Reputation - commonly held opinion of a person's character. When you refer to Bermuda, it is the collective of our actions that forms the reputation we have as we seek to entice tourists to our island in greater numbers.
The new Bermuda National Tourism Master Plan (apologies in advance for the simplification) clearly anticipates a slew of built structures and more, or more energised, activities that help overcome our challenges and speak to our strengths. A kind of "If we build it, they will come". But will they?
Cities think they can simply position themselves as what people want them to be — A great place to do business! A great place to live! A friendly place to visit! — but they can’t. Because they are what they are.
Doyon is writing about US communities and, as he discovered, there is a way of finding out how loudly actions frame a community's reputation. He points to the cheerfully titled blog, no upside, where Renee DiResta, googled, for each American state, "Why is [state] so" to see what Americans think about each other - essentially an overview of stereotypes and reputations. She sorted and mapped the top results for each state and wrote about it in the blog post "Why are Americans So..."
This is fascinating reading; and if the topic were not quite so serious, it would be hilarious. Some examples:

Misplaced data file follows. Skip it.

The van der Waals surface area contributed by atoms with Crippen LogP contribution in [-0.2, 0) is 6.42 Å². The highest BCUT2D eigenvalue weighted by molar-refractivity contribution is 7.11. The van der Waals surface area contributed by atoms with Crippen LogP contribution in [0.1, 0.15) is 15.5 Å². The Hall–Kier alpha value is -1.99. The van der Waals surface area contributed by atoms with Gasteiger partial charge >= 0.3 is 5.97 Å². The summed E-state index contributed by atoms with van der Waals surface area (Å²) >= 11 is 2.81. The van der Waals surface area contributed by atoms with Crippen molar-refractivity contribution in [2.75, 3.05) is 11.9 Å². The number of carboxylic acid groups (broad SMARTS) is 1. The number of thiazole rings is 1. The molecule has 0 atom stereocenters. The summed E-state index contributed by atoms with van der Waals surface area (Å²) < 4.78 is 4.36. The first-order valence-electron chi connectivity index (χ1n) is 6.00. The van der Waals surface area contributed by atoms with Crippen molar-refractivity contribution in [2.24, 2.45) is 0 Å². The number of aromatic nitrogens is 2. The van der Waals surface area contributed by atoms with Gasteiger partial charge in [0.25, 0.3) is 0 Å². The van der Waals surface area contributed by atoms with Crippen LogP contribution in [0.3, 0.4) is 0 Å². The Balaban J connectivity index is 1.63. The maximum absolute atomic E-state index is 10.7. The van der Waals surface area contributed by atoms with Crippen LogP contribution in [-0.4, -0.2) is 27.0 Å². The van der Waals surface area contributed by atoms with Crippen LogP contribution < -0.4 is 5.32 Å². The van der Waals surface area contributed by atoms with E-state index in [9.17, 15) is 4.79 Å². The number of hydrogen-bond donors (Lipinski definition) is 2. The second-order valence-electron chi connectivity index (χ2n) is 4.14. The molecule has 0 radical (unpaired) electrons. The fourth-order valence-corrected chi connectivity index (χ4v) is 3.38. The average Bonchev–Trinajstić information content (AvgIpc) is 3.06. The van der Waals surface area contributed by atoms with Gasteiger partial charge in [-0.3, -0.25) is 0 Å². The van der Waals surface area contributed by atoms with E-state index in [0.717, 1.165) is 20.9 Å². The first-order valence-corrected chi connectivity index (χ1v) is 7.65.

Why is Colorado: so cold, so healthy, so awesome, so skinny
Why is Alabama: so racist, so good, so good at football, so obese
Why is Delaware: so business friendly, so small, so boring, so popular for corporations
Anyway, I googled the same thing for Bermuda - "Why is Bermuda so" - because I'm that curious, and I got:
Why is Bermuda: so mysterious (the Triangle), so expensive.
I don't need to explain why those top two responses are not wonderful, so back to the National Tourism Plan.
Of the top ten challenges listed in the Tourism Plan, no.1 is "Lack of clear positioning and brand identity" and no. 10 is "Low investment appeal: high investment cost and high operational costs". Both obliquely speak to our reputation as being expensive - if you accept our brand identity is not quite as unclear as the Plan attests.
The challenge for Bermuda is it takes our whole island to change a reputation for the better. It's not easy. We do not control all the variables. It'll help, though, if there is more variety in decision-makers and action-takers around the table (yes, I hark back to part 1 and the dearth of urban planners involved in the Plan) and there is a bold acknowledgment of our reputation.